There was only one other weapon in the apartment for Artie Mae. Seems the last tenant had left a really big, long, custom made butcher knife. They tiptoed to the door of the room the sound was coming from. It was dark, but In the moonlight, they could see a figure climbing through the cut screen of the screened in back porch. He flipped out a switch blade knife. They started running for the front door, then headed down the stairs; they could hear him running behind them. They were nearly at the bottom of the stairs when he caught them. The switch blade flashed, and a long, deep gash was cut in Dorothy Bell's forearm. That scar is still visible today. Blood was spurting. Artie Mae took a swing at him with the big butcher knife, and cut off an ear, barely hanging on by a little skin. Blood was gushing from him too, even worse than Dorothy Mae's slice. As Artie Mae was taking another long stab at him, his fist hit her arm, and the knife went sliding across the floor in the dark. Dorothy Bell knew she just had to beat him to it, as she ran and slid across the floor. He turned his attention on Artie Mae, knocking her down, up against the wall, hitting her again and again with his fists. When Dorothy Bell found the knife, she headed into the fray. Her Mother was getting beaten into a pulp. Dorothy Mae swung hard, not stabbing, just whacking hard with the blade, right between the shoulder blades. Every time the blade landed, she said, “Let her loose.” She swung again. And again. When each one landed, she ordered “Turn her loose.” After about ten blows, he was losing a lot of blood, getting too weak to continue. The Police had been called by a neighbor who heard the fuss. The police arrived, accompanied by a long black hearse. The hearse doubled for an ambulance in those days. Artie Mae told Dorothy Bell later, “You really hit him hard. I could feel every lick you hit, jarring his body into mine!” From the ambulance lights, they could see him. It was Malcomb Wayne. He was put on a stretcher, none too gently, and slid into the hearse/Ambulance. Then Dorothy Bell was loaded into the front seat.
They were taken to Parkland Hospital, on Harry Hinds Blvd., the same hospital President Kennedy would later be taken to after he was shot.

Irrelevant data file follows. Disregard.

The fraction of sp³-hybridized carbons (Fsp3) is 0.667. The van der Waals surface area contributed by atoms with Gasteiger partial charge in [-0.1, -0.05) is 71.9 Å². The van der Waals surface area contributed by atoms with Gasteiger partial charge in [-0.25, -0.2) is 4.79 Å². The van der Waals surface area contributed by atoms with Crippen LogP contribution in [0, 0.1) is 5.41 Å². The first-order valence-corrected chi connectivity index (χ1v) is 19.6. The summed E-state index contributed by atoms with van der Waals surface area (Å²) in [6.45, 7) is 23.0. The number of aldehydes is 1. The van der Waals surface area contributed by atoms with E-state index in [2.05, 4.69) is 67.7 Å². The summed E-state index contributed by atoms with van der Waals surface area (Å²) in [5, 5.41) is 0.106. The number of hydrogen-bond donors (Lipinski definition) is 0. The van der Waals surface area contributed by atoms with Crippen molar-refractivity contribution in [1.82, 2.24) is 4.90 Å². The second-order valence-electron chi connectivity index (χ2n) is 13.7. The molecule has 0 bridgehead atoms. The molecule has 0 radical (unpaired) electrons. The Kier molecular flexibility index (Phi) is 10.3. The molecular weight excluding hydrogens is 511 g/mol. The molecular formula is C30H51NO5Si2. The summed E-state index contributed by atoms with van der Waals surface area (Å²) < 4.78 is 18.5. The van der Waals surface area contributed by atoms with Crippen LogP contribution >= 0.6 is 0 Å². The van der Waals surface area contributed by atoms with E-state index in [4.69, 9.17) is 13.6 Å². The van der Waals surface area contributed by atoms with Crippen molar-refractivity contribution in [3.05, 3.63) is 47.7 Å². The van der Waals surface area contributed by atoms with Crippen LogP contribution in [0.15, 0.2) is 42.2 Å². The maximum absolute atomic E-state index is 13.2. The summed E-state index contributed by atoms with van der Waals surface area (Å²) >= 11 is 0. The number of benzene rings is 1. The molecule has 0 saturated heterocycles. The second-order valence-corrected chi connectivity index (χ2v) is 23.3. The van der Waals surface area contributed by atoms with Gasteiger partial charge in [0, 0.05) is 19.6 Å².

Dorothy Bell waited outside a long time, while Malcomb Wayne was being attended to. Then they sewed her up too. Artie Mae, though beaten to a pulp, didn't get a ride in the hearse. Not enough blood on her, and the hearse was pretty well full.
Later, in court, Dorothy Bell was filmed testifying. She got to see herself on TV that night, Pony tail and all. A very rare thing in those early days of TV and video cameras. The judge said to Malcomb Wayne, “If those two women had killed you, there's not a thing I could have done about it. You weren't supposed to be there.” Turns out, that was the extent of his punishment.
A few days later, Dorothy Bell and Artie Mae went to get the stitches out. As they sat in the waiting room, Malcomb Wayne came in, sat down right behind them. Dorothy Bell watched him out of the corner of her eye. He was pulling out his switchblade; he held it a few moments, looked at her awhile, then started cleaning his fingernails. But he never bothered those two ladies that day. They had a shock when they got home. The landlord told them to move out. The only time ever, Dorothy Bell says, they were evicted. In 1976, Dorothy bell moved to Denton. Her mother later moved up to join her in a large apartment complex. In 1980, they saw a new tenant move in one day. Artie May asked Dorothy Bell, “Did you see who that was?” Dorothy Bell shook her head. They both knew. Malcomb Wayne and his Mama. But he never got anywhere close to those two women again.
Dorothy Bell and her mother later moved to Arkadelphia. Artie Mae passed away a few years ago. Dorothy Bell now lives alone, quietly, in Arkadelphia